Mass email campaigns by charities to members of the House of Lords are ineffective in terms of changing their views, a new report concludes.
Peering In: an Analysis of Public and Charity Sector Lobbying in the House of Lords, by Esther Foreman, a fellow of the Clore Social Leadership Programme, compiled findings from in-depth interviews with nine peers and survey responses from 21 organisations, including 18 charities.
The report, published this week, says: "As the interviews with members of the House of Lords revealed, mass online campaigns will not alter the opinions of peers, in much the same way that traditional postcard campaigns did not previously."
The report points out that the House of Lords is a "very crowded arena" and that most peers have little or no administrative support that can help them process large volumes of communication.
It says that few of the peers interviewed for this research could name any particular organisation that had carried out email campaigns, or the names of any campaigns.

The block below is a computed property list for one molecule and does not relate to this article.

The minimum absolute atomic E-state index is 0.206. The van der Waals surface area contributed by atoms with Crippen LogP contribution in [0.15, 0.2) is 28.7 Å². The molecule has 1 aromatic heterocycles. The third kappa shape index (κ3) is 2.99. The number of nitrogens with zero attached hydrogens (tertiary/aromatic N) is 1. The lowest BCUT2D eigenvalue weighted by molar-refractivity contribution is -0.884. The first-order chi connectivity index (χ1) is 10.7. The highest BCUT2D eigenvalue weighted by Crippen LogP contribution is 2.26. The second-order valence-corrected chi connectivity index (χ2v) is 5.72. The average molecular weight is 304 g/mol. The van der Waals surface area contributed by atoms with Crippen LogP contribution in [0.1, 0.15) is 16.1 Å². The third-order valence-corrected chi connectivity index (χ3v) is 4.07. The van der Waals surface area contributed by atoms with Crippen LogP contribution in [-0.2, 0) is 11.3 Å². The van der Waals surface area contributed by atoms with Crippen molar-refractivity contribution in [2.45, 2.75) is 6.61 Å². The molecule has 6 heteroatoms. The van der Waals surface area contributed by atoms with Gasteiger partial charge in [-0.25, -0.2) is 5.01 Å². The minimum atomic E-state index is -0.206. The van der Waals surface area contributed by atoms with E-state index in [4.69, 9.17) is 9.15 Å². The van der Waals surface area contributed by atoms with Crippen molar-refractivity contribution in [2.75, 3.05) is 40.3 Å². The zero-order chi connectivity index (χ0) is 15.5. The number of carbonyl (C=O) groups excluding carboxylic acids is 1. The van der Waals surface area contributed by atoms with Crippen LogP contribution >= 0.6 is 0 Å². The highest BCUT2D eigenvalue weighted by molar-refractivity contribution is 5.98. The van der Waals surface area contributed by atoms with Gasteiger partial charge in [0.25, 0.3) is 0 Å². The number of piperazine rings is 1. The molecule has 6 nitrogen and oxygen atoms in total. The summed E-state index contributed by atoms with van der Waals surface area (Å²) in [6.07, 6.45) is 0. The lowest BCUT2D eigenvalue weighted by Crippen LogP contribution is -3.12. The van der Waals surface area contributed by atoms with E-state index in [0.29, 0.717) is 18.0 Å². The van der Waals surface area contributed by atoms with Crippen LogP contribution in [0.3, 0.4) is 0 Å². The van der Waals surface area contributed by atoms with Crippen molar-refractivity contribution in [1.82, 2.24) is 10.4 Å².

"This is despite the fact that all but two of the peers interviewed for this research had been the target of an online campaign in the past 18 months around one or more bills," it says.
The report quotes peers interviewed as part of the research, including the Labour peer Lord Faulkner. "I don’t respond when it is very obviously a complete round-robin approach and there are obviously hundreds of thousands of people who have had this identical letter," he said. "I don’t think they are very effective."
But the report says that all of the peers interviewed acknowledged that email campaigns serve a useful purpose in bringing issues to their attention, despite any inconvenience caused.
The report says charities should instead make sure their correspondence with peers is clear and well-written, has some kind of personal link to the peer and includes or points to strong evidence or personal stories.